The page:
It was their intention to do the same in Australia, Canada, South Africa, maybe others, but he had explained that the Greek émigré communities could only carry them so far. The Armenians in time could help take them further, maybe in France too where so many had settled after the genocide, but that would be a decade or more, and the darkness was spreading too quickly. He was urging them to accelerate their recruitment efforts in Logres, to send volunteers to America, the old dominions, where so many were awaking to the threat. The Anglophone world was pivotal, why were they so slow in spreading their presence in Logres? They had taken the challenge, explained their small numbers, their ally’s caution; they could not do everything they wanted, but they would reflect.
He was in his cell now, making ready to sleep. Big pictures, vision, were all very well, vital in such matters indeed, but must be balanced against the value of individual souls, their lives. He would have to confer with the others in the morning before the next session, weighing up the greater good. He sighed again; how far he was travelling from those early days as a novice. Have mercy on me.
FRIDAY, SECOND WEEK AFTER EASTER
She was starting to feel like a commuter again, on the first train down to St Josephs, this time alone; her mind wandering back to the events of the day before, ludicrously over-dressed once more.
At least the weather was dry today.
How was Andy? Since the others had returned she had heard nothing of the latest events in the outside world; the last news had been appalling, he must be in it up to his neck, probably in real danger. Today was the heavy lifting day she had been told, most of the important business would be covered, with Saturday for tidying up loose ends, Sunday for ceremonial and goodbyes, and then departures on Monday.
And so she sat there, mute, listening as the subjects were discussed in turn. She was stunned by the discussion about America, the developing presence there, the already successful procuring of arms, more shipments on the way along with more trade goods, the volunteers needed from this place to serve there. No, it can’t be; the Exarch called it Lyonnesse? It’s the Pocket, or what was it Iltud said was the archaic name? Lethostow? Must have misheard. Lyonnesse was the mythical land that sank beneath the waves in the Dark Ages, between Cornwall and the Isles of Scilly. And then on… Australia, Canada and so forth.
The High Steward was answering, face flushed, they would consider preparing a small team for America, would ask for volunteers; would their friends be able to get things set up for them? Their resources were small, increasingly committed to the fight in Logres. They were urging him to accelerate recruitment, train up more teams for the outside, but they needed to buy more bases, a farm near London, a base near the centre, one in the north as well, perhaps Wales too, such things were very expensive. No matter, the Exarch replied, funds would be made available to buy one such each year; the other details should be of no concern: they now had people in the US immigration service.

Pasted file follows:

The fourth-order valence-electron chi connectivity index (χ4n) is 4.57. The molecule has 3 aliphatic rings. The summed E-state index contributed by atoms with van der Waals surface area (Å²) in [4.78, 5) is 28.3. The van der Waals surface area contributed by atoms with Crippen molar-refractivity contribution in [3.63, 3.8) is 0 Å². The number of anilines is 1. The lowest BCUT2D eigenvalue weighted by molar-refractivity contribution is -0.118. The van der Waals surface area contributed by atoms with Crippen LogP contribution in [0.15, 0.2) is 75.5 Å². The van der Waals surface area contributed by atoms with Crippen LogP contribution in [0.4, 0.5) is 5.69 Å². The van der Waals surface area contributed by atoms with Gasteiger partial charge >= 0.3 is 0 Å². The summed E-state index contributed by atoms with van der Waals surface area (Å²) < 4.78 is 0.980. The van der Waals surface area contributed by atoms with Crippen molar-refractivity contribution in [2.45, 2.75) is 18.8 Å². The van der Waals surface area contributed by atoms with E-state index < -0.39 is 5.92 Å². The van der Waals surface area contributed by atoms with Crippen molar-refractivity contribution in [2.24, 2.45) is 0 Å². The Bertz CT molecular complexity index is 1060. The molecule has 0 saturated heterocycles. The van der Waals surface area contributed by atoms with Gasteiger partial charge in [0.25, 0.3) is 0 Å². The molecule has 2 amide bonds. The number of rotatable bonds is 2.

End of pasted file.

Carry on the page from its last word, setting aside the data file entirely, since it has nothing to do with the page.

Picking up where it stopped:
They broke for lunch and she finally cornered the Abbot.
“Father, I thought I heard the Exarch call this place Lyonnesse, that can’t be, surely?”
He smiled at her in that way of his; she recognised it well now.
“I’m surprised you have not asked before with your fondness for questions. That is the Norman French name for our original native name of Lethostow; nowadays people just call it the Pocket, reflecting His favour to us. The English adopted the French name, which was a faint memory of an old land suddenly lost long ago. Neighbours telling stories that it must have sunk under the sea in a single night, presuming it was to the west of Cornwall. That is all, no great mystery.”
“But the old legends Father, Tristan and Iseult, are they true as well?”
“Some, in part; the lives of Tristan and Iseult are well attested, they lived before Lethostow was taken away, one day I can show you their grave if you wish, it’s by the Basilica. But these things are not for today; this afternoon is about the embassy to the Vatican. They may ask you some questions, be prepared.”
But they didn’t, it was almost an anti-climax. The discussion about the Vatican was focused on their understanding of the inner workings of the Papacy, those who would prove receptive and the ones they needed to win over, given their influence over policy, how and when to make the initial approach, later this year and, following that, when the embassy should happen. April, it was agreed, following the Byzantine embassy here after Easter. How much to disclose? Not too much until we can trust them, this is just an introduction, nothing more.
On the way out, one of the Brothers intercepted her.
© 1642again 2018